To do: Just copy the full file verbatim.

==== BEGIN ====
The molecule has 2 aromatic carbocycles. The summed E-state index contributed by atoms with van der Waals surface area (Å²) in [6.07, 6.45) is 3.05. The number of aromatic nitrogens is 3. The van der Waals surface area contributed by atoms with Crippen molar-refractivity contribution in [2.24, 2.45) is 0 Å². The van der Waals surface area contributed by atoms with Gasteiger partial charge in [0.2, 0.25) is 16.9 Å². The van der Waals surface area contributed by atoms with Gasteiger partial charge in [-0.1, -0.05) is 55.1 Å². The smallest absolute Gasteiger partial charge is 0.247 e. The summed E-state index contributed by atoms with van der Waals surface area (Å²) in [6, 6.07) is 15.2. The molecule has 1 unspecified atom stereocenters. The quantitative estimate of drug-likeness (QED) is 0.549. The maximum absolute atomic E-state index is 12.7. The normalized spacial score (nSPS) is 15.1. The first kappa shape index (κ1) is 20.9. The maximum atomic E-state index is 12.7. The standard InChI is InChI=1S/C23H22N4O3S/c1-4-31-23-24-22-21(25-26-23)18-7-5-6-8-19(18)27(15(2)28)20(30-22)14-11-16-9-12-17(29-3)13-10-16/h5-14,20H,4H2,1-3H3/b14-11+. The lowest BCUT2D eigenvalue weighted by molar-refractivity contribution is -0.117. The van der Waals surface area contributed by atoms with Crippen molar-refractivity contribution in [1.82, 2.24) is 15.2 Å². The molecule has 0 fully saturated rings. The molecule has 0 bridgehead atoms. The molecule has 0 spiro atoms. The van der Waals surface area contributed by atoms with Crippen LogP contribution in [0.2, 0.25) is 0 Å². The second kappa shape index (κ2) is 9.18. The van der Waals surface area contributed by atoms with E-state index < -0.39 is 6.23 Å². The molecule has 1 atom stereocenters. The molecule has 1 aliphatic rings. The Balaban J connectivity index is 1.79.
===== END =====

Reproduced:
The molecule has 2 aromatic carbocycles. The summed E-state index contributed by atoms with van der Waals surface area (Å²) in [6.07, 6.45) is 3.05. The number of aromatic nitrogens is 3. The van der Waals surface area contributed by atoms with Crippen molar-refractivity contribution in [2.24, 2.45) is 0 Å². The van der Waals surface area contributed by atoms with Gasteiger partial charge in [0.2, 0.25) is 16.9 Å². The van der Waals surface area contributed by atoms with Gasteiger partial charge in [-0.1, -0.05) is 55.1 Å². The smallest absolute Gasteiger partial charge is 0.247 e. The summed E-state index contributed by atoms with van der Waals surface area (Å²) in [6, 6.07) is 15.2. The molecule has 1 unspecified atom stereocenters. The quantitative estimate of drug-likeness (QED) is 0.549. The maximum absolute atomic E-state index is 12.7. The normalized spacial score (nSPS) is 15.1. The first kappa shape index (κ1) is 20.9. The maximum atomic E-state index is 12.7. The standard InChI is InChI=1S/C23H22N4O3S/c1-4-31-23-24-22-21(25-26-23)18-7-5-6-8-19(18)27(15(2)28)20(30-22)14-11-16-9-12-17(29-3)13-10-16/h5-14,20H,4H2,1-3H3/b14-11+. The lowest BCUT2D eigenvalue weighted by molar-refractivity contribution is -0.117. The van der Waals surface area contributed by atoms with Crippen molar-refractivity contribution in [1.82, 2.24) is 15.2 Å². The molecule has 0 fully saturated rings. The molecule has 0 bridgehead atoms. The molecule has 0 spiro atoms. The van der Waals surface area contributed by atoms with Crippen LogP contribution in [0.2, 0.25) is 0 Å². The second kappa shape index (κ2) is 9.18. The van der Waals surface area contributed by atoms with E-state index < -0.39 is 6.23 Å². The molecule has 1 atom stereocenters. The molecule has 1 aliphatic rings. The Balaban J connectivity index is 1.79.